Most people think of planes or cars when they think of unmanned self-guiding vehicles, but the field reaches further than that. Remotely operated vehicles (ROVs) in a manufacturing environment can integrate the entire process, bridging and connecting separate portions in a factory to a seamless whole, moving parts and assemblies from the end of one line to the beginning of the next.
There are examples of useful industrial roving systems at both ends of the scale, as not all ROVs are the size of a golf cart. For example, the inspection-class ROVs used to check out remote or human-inaccessible areas must be small and portable, so they can be easily moved to and deployed at the locations where they are needed. The latest generation of advanced BLDC motors not only meets ROV Inspection Class requirements, but their small size, power, and efficiency enable a compact design with low acoustic noise. Customizable motors serve this specialty market segment with both housed and frameless mechanical configurations.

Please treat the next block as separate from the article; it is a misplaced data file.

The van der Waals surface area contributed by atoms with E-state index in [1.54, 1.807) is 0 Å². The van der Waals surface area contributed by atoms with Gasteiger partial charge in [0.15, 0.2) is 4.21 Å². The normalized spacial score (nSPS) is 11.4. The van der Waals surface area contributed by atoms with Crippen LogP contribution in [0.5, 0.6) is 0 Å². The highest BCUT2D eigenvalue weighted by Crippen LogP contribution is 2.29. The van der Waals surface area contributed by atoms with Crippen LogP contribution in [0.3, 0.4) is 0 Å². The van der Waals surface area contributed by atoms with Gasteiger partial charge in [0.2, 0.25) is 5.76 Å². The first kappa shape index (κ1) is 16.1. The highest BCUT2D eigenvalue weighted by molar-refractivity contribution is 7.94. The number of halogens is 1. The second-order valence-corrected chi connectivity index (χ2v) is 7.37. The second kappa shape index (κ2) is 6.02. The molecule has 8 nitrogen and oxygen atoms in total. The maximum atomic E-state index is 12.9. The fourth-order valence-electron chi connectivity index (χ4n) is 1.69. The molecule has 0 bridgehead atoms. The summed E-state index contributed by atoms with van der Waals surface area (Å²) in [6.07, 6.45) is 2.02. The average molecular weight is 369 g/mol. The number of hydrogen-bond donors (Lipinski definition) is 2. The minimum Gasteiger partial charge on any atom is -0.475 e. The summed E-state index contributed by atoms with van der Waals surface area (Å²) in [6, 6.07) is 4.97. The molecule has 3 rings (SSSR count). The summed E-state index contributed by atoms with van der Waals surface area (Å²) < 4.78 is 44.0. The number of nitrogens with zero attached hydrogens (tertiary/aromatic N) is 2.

A major advantage in an electrical system is the ability to safely operate in almost any human environment—even cleanrooms. Such an ability is impossible with a propulsion system that emits exhaust of any nature. Automated forklifts, mobile equipment carts and parts bins, shop-floor scooters, and other self-driven gear also operate much more quietly when driven by electric motors, making integration into the workplace easier.
A powerful electric motor operating at a relatively high duty cycle places strict demands upon its energy delivery and storage system. Additionally, the power infrastructure must be as cost effective as possible. An efficient electric motor reduces those demands. In an automated production system, most of the machines are tethered, and therefore easy to “set and forget.” But any remote system must have energy storage of some kind.